PDA

View Full Version : 1943 US aircraft national insignia



Chuck_Older
01-25-2004, 06:45 AM
OK, I know that in 1943, the US national insignia was ringed in red. But WHY was it like this?

*****************************
do I hear the echoes of the days of '39? ~Clash

Chuck_Older
01-25-2004, 06:45 AM
OK, I know that in 1943, the US national insignia was ringed in red. But WHY was it like this?

*****************************
do I hear the echoes of the days of '39? ~Clash

SkyChimp
01-25-2004, 06:53 AM
Red was in.

Regards,
SkyChimp
http://members.cox.net/rowlandparks/skychimp.jpg

Chuck_Older
01-25-2004, 07:00 AM
That's the best answer so far! http://ubbxforums.ubi.com/infopop/emoticons/icon_biggrin.gif

*****************************
do I hear the echoes of the days of '39? ~Clash

chris455
01-25-2004, 11:24 AM
It was one of many attempts to incorporate all 3 national colors into USAAF insignia.
It failed primarily because of confusion with the Japanese Hinomaru ("meatball") insignia.
Hard to believe, but true.
S!

horseback
01-25-2004, 11:43 AM
This is my second attempt. The first was lost to a server error, and I'm sure it was much better.

This issue goes back to America's entry into the First World War. US military flying units had not agreed upon a national aircraft insignia at this time, so when US units reached France, somebody had to come up with SOMETHING, and fast. The other Allies had all chosen bullseye roundels incorporating their flag's colors as insignia for their airpalnes, and since the British and French also had red white & blue national colors, they'd already taken the two best combinations.

American commanders hastily chose a blue /red /white bullseye, with white being the center disc. Not only was it ugly (one can only guess what "The Queer Eye For the Straight Guy" fellas would have said), but according to my late paternal grandpa who was 'Over There' working on Nieuports, Camels and SPADs, it also turned out to be the same as the Imperial Russian insignia. How embarrassing (although it did explain why those British and French pilots always had a silly smirk on their faces).

Postwar, the Departments of the Army and the Navy finally agreed upon a roundel incorporating a white star centered on a blue disc, with a red disc at the center of the star. Everybody was happy. Red, white, blue, reminiscent of the flag, looked good on those thirties fighters. It was proudly worn until early 1942.

Enter the Japanese, with their all red 'meatballs' and a monochrome fixation instead of a decently diverse multicolored national insignia. Allied ground personnel, deeply resentful of being repeatedly shot at by Japanese airplanes, became extremely non-discriminating about shooting at any aircraft sporting the slightest hint of a red disc.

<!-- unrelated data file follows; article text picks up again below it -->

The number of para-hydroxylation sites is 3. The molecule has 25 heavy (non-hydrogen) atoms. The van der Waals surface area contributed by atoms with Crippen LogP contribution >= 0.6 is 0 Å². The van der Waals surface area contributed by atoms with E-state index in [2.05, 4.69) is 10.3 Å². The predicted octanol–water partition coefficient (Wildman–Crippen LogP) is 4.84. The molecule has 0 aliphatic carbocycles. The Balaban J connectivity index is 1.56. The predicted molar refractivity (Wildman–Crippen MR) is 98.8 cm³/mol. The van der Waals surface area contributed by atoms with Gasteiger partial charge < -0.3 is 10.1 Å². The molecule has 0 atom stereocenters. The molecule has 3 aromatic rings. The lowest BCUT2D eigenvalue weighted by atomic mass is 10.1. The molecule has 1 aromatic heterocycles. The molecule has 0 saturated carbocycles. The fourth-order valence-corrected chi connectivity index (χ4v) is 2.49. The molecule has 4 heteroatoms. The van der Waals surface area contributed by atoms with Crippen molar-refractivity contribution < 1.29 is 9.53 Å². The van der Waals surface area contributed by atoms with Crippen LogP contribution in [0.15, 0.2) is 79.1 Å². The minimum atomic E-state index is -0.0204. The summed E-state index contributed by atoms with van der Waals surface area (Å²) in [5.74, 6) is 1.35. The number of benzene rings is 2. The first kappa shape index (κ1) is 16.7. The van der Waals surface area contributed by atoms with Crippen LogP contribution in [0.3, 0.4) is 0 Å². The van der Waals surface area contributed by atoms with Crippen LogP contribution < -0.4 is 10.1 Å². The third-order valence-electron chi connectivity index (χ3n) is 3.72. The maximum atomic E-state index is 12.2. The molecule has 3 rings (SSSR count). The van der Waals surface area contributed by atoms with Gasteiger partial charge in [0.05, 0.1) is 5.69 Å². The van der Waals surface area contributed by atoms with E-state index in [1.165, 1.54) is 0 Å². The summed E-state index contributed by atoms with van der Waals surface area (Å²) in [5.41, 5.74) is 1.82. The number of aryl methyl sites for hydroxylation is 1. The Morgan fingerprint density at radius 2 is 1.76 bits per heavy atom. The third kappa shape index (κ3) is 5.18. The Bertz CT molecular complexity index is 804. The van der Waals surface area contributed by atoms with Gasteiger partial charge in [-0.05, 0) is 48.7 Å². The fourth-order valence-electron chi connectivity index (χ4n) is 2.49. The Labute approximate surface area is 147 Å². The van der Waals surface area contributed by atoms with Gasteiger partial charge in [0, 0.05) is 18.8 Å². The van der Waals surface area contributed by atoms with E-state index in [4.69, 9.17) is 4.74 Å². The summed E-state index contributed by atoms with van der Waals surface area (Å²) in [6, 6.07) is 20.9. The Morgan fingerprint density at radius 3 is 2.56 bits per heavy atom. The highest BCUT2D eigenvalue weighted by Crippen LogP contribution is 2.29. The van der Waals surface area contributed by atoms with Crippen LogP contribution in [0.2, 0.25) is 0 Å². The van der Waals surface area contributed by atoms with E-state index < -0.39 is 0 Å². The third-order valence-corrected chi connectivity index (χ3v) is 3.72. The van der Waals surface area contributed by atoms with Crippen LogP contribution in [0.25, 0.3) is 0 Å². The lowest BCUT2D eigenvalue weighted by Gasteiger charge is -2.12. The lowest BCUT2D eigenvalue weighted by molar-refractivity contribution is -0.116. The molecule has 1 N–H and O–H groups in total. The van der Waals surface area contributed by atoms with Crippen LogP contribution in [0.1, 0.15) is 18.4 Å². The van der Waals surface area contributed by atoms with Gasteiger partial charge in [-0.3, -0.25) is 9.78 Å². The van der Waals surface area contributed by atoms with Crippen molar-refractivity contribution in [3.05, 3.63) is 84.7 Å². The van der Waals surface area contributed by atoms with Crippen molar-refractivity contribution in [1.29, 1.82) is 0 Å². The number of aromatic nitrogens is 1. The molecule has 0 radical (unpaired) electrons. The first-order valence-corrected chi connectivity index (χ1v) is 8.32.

Accordingly, by late Spring of 1942, US and Commonwealth air units in the Pacific grudgingly painted out their red center discs. The US military, in the interests of uniformity, decreed that the red disc be painted out on all US military aircraft. One can picture a couple of pudgy careerist O-5s at the Pentagon behind this one.

There was still an element that questioned whether it was "patriotic" to exclude one of our national colors from our aircrafts' official national insignia. Accordingly, our pudgy careerists (now O-6s) went back to work, and in Spring 1943, the decree came forth that US military aircraft national insignia would superimpose the blue disc and white star over a white stripe, with the whole being outlined with red in proportion to the diameter of the disc.

Red, White and Blue! There was rejoicing and pride in the land, and our pudgy Pentagon careerists were on their way to stars on their collars.

But Allied AA gunners, having been conditioned to the lack of red on Allied aircraft, now tended to shoot the hell out of anything that had any red paint on it. This was particularly hard on escorting fighters in the Pacific, where bombers from the AAF would be escorted by Navy/Marine types unfamiliar to the bombers' gunners. Even in the ETO and the Med, the addition of red caused some confusion about identification.

Our pudgy boys at the Pentagon hastily backtracked, but managed to keep the white stripe, only now with an acceptable blue surround. The red was officially retired from the insignia in September of '43. The new insignia lasted through the war, and our pudgy friends no doubt retired with their stars.

Cheers

horseback

"Here's your new Mustangs, boys. You can learn to fly'em on the way to the target. Cheers!" -LTCOL Don Blakeslee, 4th FG CO, February 27th, 1944

OberstWileyII
01-25-2004, 11:47 AM
Excellent and VERY informative post, Horseback...thanks!

http://imagehost.auctionwatch.com/preview/wi/wileycoyote2/IwoJimatiny2.gif (http://people.ee.ethz.ch/~chapman/flightsims/oberstguncam/Movies/SandsOne.WMV)
<A HREF="http://people.ee.ethz.ch/~chapman/flightsims/oberstguncam/Frameset/" TARGET=_blank>Click on Flag-Raising to view full length 4Mb version
...Or, click HERE to Visit Wiley's WWII GunCam World</A>

Chuck_Older
01-25-2004, 01:08 PM
Thanks, Horseback http://ubbxforums.ubi.com/infopop/emoticons/icon_smile.gif

*****************************
do I hear the echoes of the days of '39? ~Clash

ZG77_Lignite
01-25-2004, 01:15 PM
Interesting read Horseback, as are most all of your responses, thank you sir.

As a side note, if you read this: If you get a server error in the 'java window' (for lack of a better term) after typing out all of that, instead of closing the window down, try right clicking and looking for a 'back' button to retrieve all your typed stuff. It works for me in Netscape at least, and has saved a bit of hassle.